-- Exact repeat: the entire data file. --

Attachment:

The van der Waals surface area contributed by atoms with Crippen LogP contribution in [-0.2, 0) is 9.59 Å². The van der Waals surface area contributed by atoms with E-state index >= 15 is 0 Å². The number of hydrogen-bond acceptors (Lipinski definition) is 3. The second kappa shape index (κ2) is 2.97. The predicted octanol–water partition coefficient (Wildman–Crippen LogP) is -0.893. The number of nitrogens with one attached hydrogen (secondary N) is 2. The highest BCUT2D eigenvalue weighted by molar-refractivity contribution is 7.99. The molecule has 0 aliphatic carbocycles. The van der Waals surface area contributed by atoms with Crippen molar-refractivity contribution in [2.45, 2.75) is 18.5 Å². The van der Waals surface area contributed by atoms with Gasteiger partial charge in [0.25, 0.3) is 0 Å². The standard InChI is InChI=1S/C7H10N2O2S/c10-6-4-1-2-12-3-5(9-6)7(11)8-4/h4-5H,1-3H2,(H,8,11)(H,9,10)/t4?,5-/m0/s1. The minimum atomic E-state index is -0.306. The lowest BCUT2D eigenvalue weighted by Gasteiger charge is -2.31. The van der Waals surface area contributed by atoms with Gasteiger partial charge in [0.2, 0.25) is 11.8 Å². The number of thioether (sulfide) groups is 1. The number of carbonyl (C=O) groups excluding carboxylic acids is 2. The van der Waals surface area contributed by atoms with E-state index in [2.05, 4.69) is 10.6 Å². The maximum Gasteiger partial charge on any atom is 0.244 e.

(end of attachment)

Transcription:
The van der Waals surface area contributed by atoms with Crippen LogP contribution in [-0.2, 0) is 9.59 Å². The van der Waals surface area contributed by atoms with E-state index >= 15 is 0 Å². The number of hydrogen-bond acceptors (Lipinski definition) is 3. The second kappa shape index (κ2) is 2.97. The predicted octanol–water partition coefficient (Wildman–Crippen LogP) is -0.893. The number of nitrogens with one attached hydrogen (secondary N) is 2. The highest BCUT2D eigenvalue weighted by molar-refractivity contribution is 7.99. The molecule has 0 aliphatic carbocycles. The van der Waals surface area contributed by atoms with Crippen molar-refractivity contribution in [2.45, 2.75) is 18.5 Å². The van der Waals surface area contributed by atoms with Gasteiger partial charge in [0.25, 0.3) is 0 Å². The standard InChI is InChI=1S/C7H10N2O2S/c10-6-4-1-2-12-3-5(9-6)7(11)8-4/h4-5H,1-3H2,(H,8,11)(H,9,10)/t4?,5-/m0/s1. The minimum atomic E-state index is -0.306. The lowest BCUT2D eigenvalue weighted by Gasteiger charge is -2.31. The van der Waals surface area contributed by atoms with Gasteiger partial charge in [0.2, 0.25) is 11.8 Å². The number of thioether (sulfide) groups is 1. The number of carbonyl (C=O) groups excluding carboxylic acids is 2. The van der Waals surface area contributed by atoms with E-state index in [2.05, 4.69) is 10.6 Å². The maximum Gasteiger partial charge on any atom is 0.244 e.